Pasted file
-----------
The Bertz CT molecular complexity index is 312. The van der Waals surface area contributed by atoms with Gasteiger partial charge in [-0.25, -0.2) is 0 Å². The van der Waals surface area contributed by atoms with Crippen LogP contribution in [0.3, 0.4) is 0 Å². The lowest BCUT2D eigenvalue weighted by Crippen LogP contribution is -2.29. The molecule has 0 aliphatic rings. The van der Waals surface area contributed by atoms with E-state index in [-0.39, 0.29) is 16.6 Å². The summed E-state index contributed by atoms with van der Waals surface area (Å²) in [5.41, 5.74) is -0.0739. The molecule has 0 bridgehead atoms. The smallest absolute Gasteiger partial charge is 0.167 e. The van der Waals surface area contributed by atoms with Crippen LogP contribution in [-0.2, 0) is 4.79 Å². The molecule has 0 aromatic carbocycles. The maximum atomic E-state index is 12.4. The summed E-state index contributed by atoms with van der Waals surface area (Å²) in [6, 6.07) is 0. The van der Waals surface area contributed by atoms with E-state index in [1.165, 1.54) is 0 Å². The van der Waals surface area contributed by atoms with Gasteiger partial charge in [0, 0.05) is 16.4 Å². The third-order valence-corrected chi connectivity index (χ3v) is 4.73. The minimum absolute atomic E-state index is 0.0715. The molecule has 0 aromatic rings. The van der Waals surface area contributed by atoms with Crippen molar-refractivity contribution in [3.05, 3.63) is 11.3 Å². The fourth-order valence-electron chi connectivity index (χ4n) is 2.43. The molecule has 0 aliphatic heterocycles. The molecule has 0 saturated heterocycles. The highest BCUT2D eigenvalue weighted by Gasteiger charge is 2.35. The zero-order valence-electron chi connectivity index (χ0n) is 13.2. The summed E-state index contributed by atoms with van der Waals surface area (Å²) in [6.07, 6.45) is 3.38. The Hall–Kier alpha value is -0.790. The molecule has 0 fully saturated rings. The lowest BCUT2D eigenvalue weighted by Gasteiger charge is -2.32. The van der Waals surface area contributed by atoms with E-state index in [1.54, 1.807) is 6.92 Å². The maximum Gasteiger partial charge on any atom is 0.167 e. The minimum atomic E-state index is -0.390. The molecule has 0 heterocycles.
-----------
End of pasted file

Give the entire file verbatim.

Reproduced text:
The Bertz CT molecular complexity index is 312. The van der Waals surface area contributed by atoms with Gasteiger partial charge in [-0.25, -0.2) is 0 Å². The van der Waals surface area contributed by atoms with Crippen LogP contribution in [0.3, 0.4) is 0 Å². The lowest BCUT2D eigenvalue weighted by Crippen LogP contribution is -2.29. The molecule has 0 aliphatic rings. The van der Waals surface area contributed by atoms with E-state index in [-0.39, 0.29) is 16.6 Å². The summed E-state index contributed by atoms with van der Waals surface area (Å²) in [5.41, 5.74) is -0.0739. The molecule has 0 bridgehead atoms. The smallest absolute Gasteiger partial charge is 0.167 e. The van der Waals surface area contributed by atoms with Crippen LogP contribution in [-0.2, 0) is 4.79 Å². The molecule has 0 aromatic carbocycles. The maximum atomic E-state index is 12.4. The summed E-state index contributed by atoms with van der Waals surface area (Å²) in [6, 6.07) is 0. The van der Waals surface area contributed by atoms with E-state index in [1.165, 1.54) is 0 Å². The van der Waals surface area contributed by atoms with Gasteiger partial charge in [0, 0.05) is 16.4 Å². The third-order valence-corrected chi connectivity index (χ3v) is 4.73. The minimum absolute atomic E-state index is 0.0715. The molecule has 0 aromatic rings. The van der Waals surface area contributed by atoms with Crippen molar-refractivity contribution in [3.05, 3.63) is 11.3 Å². The fourth-order valence-electron chi connectivity index (χ4n) is 2.43. The molecule has 0 aliphatic heterocycles. The molecule has 0 saturated heterocycles. The highest BCUT2D eigenvalue weighted by Gasteiger charge is 2.35. The zero-order valence-electron chi connectivity index (χ0n) is 13.2. The summed E-state index contributed by atoms with van der Waals surface area (Å²) in [6.07, 6.45) is 3.38. The Hall–Kier alpha value is -0.790. The molecule has 0 fully saturated rings. The lowest BCUT2D eigenvalue weighted by Gasteiger charge is -2.32. The van der Waals surface area contributed by atoms with E-state index in [1.54, 1.807) is 6.92 Å². The maximum Gasteiger partial charge on any atom is 0.167 e. The minimum atomic E-state index is -0.390. The molecule has 0 heterocycles.